Answer: There is currently no vaccine to prevent 2019-nCoV infection. The best way to prevent infection is to avoid being exposed to this virus. However, as a reminder, CDC always recommends everyday preventive actions to help prevent the spread of respiratory viruses, including:
- Avoid close contact with people who are sick.
- Avoid touching your eyes, nose, and mouth with unwashed hands.
- Stay home when you are sick.
- Cover your cough or sneeze with a tissue, then throw the tissue in the trash.
- Clean and disinfect frequently touched objects and surfaces using a regular household cleaning spray or wipe.
Q: What should I do if I had close contact with someone who has 2019-nCoV?
Answer: There is information for people who have had close contact with a person confirmed to have, or being evaluated for, 2019-nCoV infection available online.
Q: Is it recommended to use the facemask in the community to prevent 2019-nCoV?
Answer: CDC does not recommend that people who are well wear a facemask to protect themselves from respiratory viruses, including 2019-nCoV. You should only wear a mask if a healthcare professional recommends it. A facemask should be used by people who have been exposed to 2019-nCoV and are showing symptoms of 2019 novel coronavirus. This is to protect others from the risk of getting infected.
Q: Should I be tested for 2019-nCoV?
Answer: If you develop a fever1 and symptoms of respiratory illness, such as cough or shortness of breath, within 14 days after travel from China, you should call ahead to a healthcare professional and mention your recent travel or close contact. If you have had close contact2 with someone showing these symptoms who has recently traveled from this area, you should call ahead to a healthcare professional and mention your close contact and their recent travel. Your healthcare professional will work with your state’s public health department and CDC to determine if you need to be tested for 2019-nCoV.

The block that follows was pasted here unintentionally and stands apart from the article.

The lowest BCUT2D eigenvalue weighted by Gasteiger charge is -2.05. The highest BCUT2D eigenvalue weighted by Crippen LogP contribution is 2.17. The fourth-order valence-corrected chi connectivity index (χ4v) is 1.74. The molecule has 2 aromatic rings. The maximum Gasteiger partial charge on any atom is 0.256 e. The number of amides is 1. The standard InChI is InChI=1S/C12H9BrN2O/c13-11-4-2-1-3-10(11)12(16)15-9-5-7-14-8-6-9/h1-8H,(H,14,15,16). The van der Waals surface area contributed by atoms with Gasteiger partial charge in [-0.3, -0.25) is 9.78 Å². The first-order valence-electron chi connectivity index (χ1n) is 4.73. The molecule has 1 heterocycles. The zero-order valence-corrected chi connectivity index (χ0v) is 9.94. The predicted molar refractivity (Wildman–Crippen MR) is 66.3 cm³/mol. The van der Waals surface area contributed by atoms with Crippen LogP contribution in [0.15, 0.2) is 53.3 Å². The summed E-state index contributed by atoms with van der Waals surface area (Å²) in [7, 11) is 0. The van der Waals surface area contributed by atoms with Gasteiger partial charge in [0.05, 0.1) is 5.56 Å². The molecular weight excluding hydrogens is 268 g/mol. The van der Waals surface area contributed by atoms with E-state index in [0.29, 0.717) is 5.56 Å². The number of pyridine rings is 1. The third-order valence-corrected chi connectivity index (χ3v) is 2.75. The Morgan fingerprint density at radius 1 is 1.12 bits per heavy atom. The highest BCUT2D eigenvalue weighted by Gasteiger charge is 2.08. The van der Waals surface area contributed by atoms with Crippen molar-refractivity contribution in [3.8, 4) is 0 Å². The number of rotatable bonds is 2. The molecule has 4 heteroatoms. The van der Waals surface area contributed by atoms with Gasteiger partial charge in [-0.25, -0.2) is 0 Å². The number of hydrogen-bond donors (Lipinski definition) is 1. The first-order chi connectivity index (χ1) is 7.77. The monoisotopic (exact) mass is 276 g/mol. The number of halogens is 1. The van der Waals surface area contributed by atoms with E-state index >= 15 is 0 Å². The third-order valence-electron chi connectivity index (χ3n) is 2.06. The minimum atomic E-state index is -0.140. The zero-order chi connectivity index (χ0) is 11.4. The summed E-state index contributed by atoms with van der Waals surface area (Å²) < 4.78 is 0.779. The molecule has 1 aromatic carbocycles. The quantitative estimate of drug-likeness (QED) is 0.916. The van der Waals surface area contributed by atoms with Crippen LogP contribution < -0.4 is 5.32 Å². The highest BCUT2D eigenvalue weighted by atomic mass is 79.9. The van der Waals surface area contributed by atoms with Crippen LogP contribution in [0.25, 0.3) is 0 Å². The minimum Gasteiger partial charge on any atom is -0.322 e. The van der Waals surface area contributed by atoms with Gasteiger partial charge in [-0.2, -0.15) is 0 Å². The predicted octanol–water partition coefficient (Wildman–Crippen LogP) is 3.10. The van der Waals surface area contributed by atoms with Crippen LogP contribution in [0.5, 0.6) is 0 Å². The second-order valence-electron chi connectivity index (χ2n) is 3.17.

Q: Can a person test negative and later test positive for 2019-nCoV?
Answer: Using the CDC-developed diagnostic test, a negative result means that 2019-nCoV was not found in the person’s sample. In the early stages of infection, it is possible the virus will not be detected.
For 2019-nCoV, a negative test result for a sample collected while a person has symptoms likely means that 2019-nCoV is not causing their current illness.
Q: Am I at risk for novel coronavirus from a package or products shipping from China?
Answer: There is still a lot that is unknown about the newly emerged 2019 novel coronavirus (2019-nCoV) and how it spreads. Two other coronaviruses have emerged previously to cause severe illness in people (MERS and SARS).
2019-nCoV is more genetically related to SARS than MERS, but both are betacoronaviruses with their origins in bats. While we don’t know for sure that this virus will behave the same way as SARS and MERS, we can use the information from both of these earlier coronaviruses to guide us. In general, because of poor survivability of these coronaviruses on surfaces, there is likely very low risk of spread from products or packaging that are shipped over a period of days or weeks at ambient temperatures. Coronaviruses are generally thought to be spread most often by respiratory droplets. Currently there is no evidence to support transmission of 2019-nCoV associated with imported goods and there have not been any cases of 2019-nCoV in the United States associated with imported goods.